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Kiyani Keeps Pakistan Ship Righted

Not even under Musharraf has the United States and NATO enjoyed this level of operational support against the Taliban-al-Qaeda alliance. One indicator is his assurance that the NATO-Afghan supply lines will stay open. He may not be able to deliver such perfectly, given the length of the route and the pervasive nature and persistence of the enemy, but his words carry more weight than Musharraf's did as Pakistan's Chief of Army Staff.

Pakistan's army chief, General Ashfaq Parvez Kayani, has assured NATO commanders meeting in Brussels that he will keep supply lines to their troops in Afghanistan open after a surge in attacks along the Afghan-Pakistani border.

A top NATO officer, Italian Navy Admiral Giampaolo Di Paola, told reporters afterward that Kayani also urged the alliance to work with local tribal leaders, rather than just trying to seal off the border through force, which he said cannot be done.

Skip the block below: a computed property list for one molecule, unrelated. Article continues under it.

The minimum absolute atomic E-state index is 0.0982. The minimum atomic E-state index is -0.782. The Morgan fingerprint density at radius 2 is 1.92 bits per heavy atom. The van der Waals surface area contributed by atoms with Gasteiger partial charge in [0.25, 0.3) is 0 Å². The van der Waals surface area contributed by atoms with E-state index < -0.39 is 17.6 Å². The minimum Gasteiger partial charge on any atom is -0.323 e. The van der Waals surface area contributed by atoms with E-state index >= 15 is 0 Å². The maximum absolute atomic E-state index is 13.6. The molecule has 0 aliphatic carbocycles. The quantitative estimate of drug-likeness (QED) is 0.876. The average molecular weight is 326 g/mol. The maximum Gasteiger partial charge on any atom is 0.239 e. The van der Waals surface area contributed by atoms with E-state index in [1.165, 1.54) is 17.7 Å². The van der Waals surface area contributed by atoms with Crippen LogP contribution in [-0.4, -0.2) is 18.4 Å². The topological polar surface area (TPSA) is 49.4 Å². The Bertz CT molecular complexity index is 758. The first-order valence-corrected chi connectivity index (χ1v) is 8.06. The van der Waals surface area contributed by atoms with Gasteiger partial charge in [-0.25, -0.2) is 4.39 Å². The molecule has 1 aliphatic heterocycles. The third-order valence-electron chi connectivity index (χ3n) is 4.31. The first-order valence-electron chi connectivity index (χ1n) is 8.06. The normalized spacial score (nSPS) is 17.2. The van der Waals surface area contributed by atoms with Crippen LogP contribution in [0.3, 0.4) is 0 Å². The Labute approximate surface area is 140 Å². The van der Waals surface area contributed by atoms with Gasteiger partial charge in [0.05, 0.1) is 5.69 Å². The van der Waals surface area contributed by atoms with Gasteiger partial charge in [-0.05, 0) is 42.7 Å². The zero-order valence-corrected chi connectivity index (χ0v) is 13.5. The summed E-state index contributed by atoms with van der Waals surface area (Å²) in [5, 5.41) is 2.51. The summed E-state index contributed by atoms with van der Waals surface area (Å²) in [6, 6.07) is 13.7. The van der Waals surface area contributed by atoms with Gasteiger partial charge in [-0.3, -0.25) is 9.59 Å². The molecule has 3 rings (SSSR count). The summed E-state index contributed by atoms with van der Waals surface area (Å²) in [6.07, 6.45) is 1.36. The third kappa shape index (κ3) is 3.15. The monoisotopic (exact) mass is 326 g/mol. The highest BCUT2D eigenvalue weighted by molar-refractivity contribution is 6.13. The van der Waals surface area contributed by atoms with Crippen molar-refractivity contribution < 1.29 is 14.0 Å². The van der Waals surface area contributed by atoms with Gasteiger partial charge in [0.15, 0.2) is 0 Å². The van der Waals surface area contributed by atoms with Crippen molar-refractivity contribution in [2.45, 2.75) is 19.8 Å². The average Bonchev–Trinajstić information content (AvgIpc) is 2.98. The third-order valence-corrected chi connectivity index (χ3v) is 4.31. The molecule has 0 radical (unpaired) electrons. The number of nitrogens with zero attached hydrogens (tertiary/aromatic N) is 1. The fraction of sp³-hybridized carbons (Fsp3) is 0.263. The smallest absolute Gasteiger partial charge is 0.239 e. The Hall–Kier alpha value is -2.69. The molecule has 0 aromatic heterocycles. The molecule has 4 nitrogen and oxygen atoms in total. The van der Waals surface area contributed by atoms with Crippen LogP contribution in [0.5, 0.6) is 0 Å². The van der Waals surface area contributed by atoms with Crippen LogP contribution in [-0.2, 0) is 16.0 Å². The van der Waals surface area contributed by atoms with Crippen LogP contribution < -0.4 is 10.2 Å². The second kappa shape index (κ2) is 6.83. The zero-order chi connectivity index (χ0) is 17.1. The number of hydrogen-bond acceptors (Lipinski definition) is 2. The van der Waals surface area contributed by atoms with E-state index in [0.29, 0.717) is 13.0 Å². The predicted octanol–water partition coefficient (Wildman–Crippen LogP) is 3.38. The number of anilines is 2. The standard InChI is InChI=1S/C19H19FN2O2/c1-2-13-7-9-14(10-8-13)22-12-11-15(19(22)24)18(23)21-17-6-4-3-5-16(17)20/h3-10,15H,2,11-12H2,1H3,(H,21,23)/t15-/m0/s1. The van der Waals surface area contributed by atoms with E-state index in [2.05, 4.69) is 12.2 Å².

General Kayani's presence at the meeting indicates how interlinked security developments in Pakistan have become with those in neighboring Afghanistan, where NATO has about 70,000 troops.

Pakistani and NATO officials say they are pooling their efforts to fight militants on both sides of the border. They say the ongoing "Operation Lionheart" involves U.S.- led coalition forces in Afghanistan giving assistance to Pakistani troops fighting militants in Pakistan's tribal district of Bajaur.

US predator drone missile strikes are reaching farther into Pakistan. This is most likely a reaction to an enemy which has been attempting to shift from under the watchful and lethal eyes of the American predators.

And with Kiyani's trust and confidence, notice that the strikes are almost always netting multiple bad guys and not evacuated huts and buildings. That oft-overlooked change from the past is as significant an indicator of US-Pakistani military cooperation as any other out there.

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